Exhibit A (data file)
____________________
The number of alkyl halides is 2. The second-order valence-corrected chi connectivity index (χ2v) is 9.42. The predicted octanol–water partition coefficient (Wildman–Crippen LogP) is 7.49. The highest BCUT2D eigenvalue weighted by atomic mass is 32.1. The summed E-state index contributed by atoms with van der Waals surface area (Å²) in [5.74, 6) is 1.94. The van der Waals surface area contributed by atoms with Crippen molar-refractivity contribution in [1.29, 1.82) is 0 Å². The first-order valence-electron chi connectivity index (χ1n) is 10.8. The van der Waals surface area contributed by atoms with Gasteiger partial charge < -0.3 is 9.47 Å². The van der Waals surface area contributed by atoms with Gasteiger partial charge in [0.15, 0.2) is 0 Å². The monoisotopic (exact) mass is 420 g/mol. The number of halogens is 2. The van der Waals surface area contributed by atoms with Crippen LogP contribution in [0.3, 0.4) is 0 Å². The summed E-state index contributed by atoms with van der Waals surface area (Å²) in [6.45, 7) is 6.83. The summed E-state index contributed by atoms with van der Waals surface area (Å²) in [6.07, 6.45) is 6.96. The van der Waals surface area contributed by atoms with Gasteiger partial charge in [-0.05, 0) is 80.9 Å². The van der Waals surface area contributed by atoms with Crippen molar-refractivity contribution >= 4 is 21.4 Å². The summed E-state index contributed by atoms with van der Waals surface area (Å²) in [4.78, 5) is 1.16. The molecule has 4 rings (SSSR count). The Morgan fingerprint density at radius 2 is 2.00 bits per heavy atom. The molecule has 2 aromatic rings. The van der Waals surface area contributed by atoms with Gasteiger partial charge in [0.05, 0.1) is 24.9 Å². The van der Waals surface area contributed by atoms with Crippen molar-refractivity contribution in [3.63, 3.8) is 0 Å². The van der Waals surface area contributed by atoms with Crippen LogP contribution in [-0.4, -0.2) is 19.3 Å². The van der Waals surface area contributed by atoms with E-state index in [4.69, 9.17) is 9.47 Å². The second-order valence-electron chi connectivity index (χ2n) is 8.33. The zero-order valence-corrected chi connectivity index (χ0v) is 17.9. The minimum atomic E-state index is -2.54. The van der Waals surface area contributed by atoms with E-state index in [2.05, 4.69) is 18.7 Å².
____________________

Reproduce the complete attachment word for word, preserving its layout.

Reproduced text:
The number of alkyl halides is 2. The second-order valence-corrected chi connectivity index (χ2v) is 9.42. The predicted octanol–water partition coefficient (Wildman–Crippen LogP) is 7.49. The highest BCUT2D eigenvalue weighted by atomic mass is 32.1. The summed E-state index contributed by atoms with van der Waals surface area (Å²) in [5.74, 6) is 1.94. The van der Waals surface area contributed by atoms with Crippen molar-refractivity contribution in [1.29, 1.82) is 0 Å². The first-order valence-electron chi connectivity index (χ1n) is 10.8. The van der Waals surface area contributed by atoms with Gasteiger partial charge < -0.3 is 9.47 Å². The van der Waals surface area contributed by atoms with Gasteiger partial charge in [0.15, 0.2) is 0 Å². The monoisotopic (exact) mass is 420 g/mol. The number of halogens is 2. The van der Waals surface area contributed by atoms with Crippen LogP contribution in [0.3, 0.4) is 0 Å². The summed E-state index contributed by atoms with van der Waals surface area (Å²) in [6.45, 7) is 6.83. The summed E-state index contributed by atoms with van der Waals surface area (Å²) in [6.07, 6.45) is 6.96. The van der Waals surface area contributed by atoms with Gasteiger partial charge in [-0.05, 0) is 80.9 Å². The van der Waals surface area contributed by atoms with Crippen molar-refractivity contribution >= 4 is 21.4 Å². The summed E-state index contributed by atoms with van der Waals surface area (Å²) in [4.78, 5) is 1.16. The molecule has 4 rings (SSSR count). The Morgan fingerprint density at radius 2 is 2.00 bits per heavy atom. The molecule has 2 aromatic rings. The van der Waals surface area contributed by atoms with Gasteiger partial charge in [0.05, 0.1) is 24.9 Å². The van der Waals surface area contributed by atoms with Crippen molar-refractivity contribution in [3.63, 3.8) is 0 Å². The van der Waals surface area contributed by atoms with Crippen LogP contribution in [-0.4, -0.2) is 19.3 Å². The van der Waals surface area contributed by atoms with E-state index in [4.69, 9.17) is 9.47 Å². The second-order valence-electron chi connectivity index (χ2n) is 8.33. The zero-order valence-corrected chi connectivity index (χ0v) is 17.9. The minimum atomic E-state index is -2.54. The van der Waals surface area contributed by atoms with E-state index in [2.05, 4.69) is 18.7 Å².